Ronald Liu considers udon an underdog.
“Ramen has been wildly popular, but at the same time udon is the younger brother gaining popularity,” he said.
Liu, along with his partner, Jessica Chiep, want to put udon front and center with their new restaurant Love Art Udon, which will open on Monday at noon in Packard’s Corner. As the owners of Love Art Sushi, a fast-casual spot near Berklee College of Music known for its sushi, chirashi, and poke bowls, they’re hoping that the next installment in their Love Art brand proves to be just as successful.
Love Art Udon will specialize in both udon and tempura, offering a customizable dining experience where guests will be able to choose from five udon bowls — original, curry, miso, NE Chowdah, and zaru — with the option to add beef and onion to each one. The restaurant’s staff will create these bowls in the first half of an assembly line, while in the second half, diners will be able to serve themselves with tempura that ranges from $2 to $3 apiece. Tempura will be offered in the form of vegetables (asparagus, sweet potato, zucchini), standard items (Japanese pumpkin, kanikama, shrimp), and premium picks (spam, whitefish, potato croquettes). Drinks will include lilikoi fresca, yuzu citrus jasmine tea, and matcha tea, all of which will be made in-house.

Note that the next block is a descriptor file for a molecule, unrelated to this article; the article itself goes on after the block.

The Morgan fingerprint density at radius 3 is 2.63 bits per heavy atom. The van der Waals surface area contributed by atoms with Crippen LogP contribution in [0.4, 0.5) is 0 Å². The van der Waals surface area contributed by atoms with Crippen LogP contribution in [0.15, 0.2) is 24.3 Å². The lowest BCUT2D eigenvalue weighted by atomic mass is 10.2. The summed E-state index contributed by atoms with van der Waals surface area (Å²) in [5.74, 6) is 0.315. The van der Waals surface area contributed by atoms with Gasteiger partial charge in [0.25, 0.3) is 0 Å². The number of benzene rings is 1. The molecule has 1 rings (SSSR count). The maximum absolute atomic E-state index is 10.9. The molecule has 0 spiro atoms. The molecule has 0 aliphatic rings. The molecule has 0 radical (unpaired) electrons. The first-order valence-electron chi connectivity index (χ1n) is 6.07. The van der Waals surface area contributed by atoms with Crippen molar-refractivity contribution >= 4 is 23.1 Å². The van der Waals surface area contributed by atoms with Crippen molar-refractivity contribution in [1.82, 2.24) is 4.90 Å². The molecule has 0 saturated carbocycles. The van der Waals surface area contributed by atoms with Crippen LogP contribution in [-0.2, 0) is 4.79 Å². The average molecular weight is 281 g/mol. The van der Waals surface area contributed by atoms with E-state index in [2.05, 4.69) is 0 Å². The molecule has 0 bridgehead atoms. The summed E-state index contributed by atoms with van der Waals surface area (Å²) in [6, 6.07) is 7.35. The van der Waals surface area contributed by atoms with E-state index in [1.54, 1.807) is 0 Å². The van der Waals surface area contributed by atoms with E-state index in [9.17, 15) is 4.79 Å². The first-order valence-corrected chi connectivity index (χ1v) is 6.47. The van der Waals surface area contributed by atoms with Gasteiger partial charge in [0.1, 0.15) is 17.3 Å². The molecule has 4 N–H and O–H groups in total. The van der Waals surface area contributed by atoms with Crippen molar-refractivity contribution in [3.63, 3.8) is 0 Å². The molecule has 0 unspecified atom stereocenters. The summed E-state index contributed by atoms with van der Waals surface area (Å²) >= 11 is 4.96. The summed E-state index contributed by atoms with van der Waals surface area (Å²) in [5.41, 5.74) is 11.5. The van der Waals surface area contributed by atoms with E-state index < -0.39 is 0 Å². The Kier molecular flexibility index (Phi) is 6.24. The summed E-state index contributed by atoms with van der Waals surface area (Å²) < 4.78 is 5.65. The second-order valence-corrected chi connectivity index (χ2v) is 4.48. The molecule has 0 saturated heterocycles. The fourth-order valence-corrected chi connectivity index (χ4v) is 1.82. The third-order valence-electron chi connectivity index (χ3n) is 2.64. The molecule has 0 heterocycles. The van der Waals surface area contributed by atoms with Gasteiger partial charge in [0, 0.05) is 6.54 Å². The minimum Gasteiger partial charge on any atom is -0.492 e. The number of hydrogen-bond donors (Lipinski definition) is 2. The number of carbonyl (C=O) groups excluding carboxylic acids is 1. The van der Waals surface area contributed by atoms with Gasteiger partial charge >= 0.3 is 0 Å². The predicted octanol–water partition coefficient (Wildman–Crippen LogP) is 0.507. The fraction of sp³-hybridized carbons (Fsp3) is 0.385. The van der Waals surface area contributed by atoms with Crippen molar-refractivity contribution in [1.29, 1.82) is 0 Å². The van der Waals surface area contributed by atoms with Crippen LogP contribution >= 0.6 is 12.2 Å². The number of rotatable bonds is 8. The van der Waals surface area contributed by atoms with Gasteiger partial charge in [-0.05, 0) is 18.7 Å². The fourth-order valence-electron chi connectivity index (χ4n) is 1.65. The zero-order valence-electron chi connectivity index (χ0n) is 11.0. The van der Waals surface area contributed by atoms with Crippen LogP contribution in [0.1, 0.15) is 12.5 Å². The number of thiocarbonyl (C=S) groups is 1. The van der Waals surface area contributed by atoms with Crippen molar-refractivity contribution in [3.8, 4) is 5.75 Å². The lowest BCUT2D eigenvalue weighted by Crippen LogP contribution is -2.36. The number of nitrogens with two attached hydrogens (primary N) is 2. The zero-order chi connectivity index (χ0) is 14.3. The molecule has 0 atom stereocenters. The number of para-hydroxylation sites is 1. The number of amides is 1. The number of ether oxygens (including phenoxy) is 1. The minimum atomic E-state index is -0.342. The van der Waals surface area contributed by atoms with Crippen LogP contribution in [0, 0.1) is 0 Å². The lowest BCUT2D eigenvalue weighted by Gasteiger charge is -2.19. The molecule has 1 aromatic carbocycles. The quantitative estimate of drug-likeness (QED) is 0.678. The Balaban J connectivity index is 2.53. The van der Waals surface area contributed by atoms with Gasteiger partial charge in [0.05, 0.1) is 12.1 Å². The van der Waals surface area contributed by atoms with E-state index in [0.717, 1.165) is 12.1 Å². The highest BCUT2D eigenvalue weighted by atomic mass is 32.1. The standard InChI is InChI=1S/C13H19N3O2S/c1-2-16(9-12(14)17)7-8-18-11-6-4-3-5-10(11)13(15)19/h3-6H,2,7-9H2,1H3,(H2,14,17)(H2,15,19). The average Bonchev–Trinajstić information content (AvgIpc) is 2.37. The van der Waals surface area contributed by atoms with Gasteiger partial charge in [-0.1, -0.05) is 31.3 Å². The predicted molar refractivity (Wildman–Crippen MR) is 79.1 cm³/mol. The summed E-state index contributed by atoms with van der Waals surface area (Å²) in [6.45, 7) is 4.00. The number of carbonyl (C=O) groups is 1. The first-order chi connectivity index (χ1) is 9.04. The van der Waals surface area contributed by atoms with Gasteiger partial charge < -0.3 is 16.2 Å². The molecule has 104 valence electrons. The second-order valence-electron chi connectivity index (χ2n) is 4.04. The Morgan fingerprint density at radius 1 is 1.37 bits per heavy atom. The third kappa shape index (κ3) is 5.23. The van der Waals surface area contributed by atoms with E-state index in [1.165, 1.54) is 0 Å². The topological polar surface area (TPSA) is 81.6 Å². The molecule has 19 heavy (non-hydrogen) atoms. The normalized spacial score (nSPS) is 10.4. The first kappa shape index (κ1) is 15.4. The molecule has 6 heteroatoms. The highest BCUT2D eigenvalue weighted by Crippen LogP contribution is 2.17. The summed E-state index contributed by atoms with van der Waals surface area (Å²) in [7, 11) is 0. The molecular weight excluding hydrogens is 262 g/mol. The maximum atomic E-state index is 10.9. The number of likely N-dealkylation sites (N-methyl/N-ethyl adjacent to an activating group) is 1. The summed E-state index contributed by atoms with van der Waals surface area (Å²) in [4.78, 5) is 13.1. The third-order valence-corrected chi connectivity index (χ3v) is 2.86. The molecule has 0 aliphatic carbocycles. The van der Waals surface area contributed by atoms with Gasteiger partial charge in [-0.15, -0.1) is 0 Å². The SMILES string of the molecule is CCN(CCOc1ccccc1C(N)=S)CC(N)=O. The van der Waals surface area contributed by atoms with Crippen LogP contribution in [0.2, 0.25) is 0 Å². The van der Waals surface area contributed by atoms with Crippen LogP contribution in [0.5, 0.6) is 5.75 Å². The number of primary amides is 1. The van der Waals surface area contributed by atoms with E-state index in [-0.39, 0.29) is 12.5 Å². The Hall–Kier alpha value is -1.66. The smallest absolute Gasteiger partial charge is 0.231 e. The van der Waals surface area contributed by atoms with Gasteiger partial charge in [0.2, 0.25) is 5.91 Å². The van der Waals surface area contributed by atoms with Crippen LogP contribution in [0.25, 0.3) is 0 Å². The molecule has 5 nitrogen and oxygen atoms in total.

“The idea is that we’re bringing everything you’d expect from a high-class food establishment — the food is great, the customer service has to be great — but the culture has to be fun and new and modern, and [it has to be] a chill place to hang out without feeling stuffy,” Liu said. “We’re showcasing foods that are traditionally enjoyed, but giving them a bigger voice.”
The Boston area isn’t exactly a stranger to excellent udon. Cambridge’s Yume Ga Arukara — which literally only serves udon — was named one of Bon Appetit’s 10 best new restaurants in America this year. But Liu noted that, unlike more formal udon shops, Love Art Udon will have more of a Sweetgreen vibe, where you can come for a casual solo meal, enjoy a couple bowls with a friend, or pick something up to go when you’re in a rush.
As the name implies, art plays a big role in the Love Art brand. At Love Art Udon, local artist Jin Hayato has painted a mural behind the bar depicting Tokyo subway cars, which gives the restaurant a Tokyo subway station vibe, Liu said. The plan is to also have Boston artists showcase their work on a rotating basis, as they do at Love Art Sushi.
Liu and Chiep aren’t planning to stop at sushi and udon, either.
“We’ll be opening more Love Art [restaurants], moving into different food segments but still carrying that identity,” Liu said, noting that he can’t share exactly what’s coming next, but that yet another restaurant will be opening in the summer, one that maintains Love Art’s Japanese-, Korean-, and Hawaiian-influences.
While regular hours are still being sorted out, Love Art Udon will officially be open to the public on Monday from noon to 8 p.m.
Love Art Udon, 1024 Commonwealth Ave.; loveartudon.com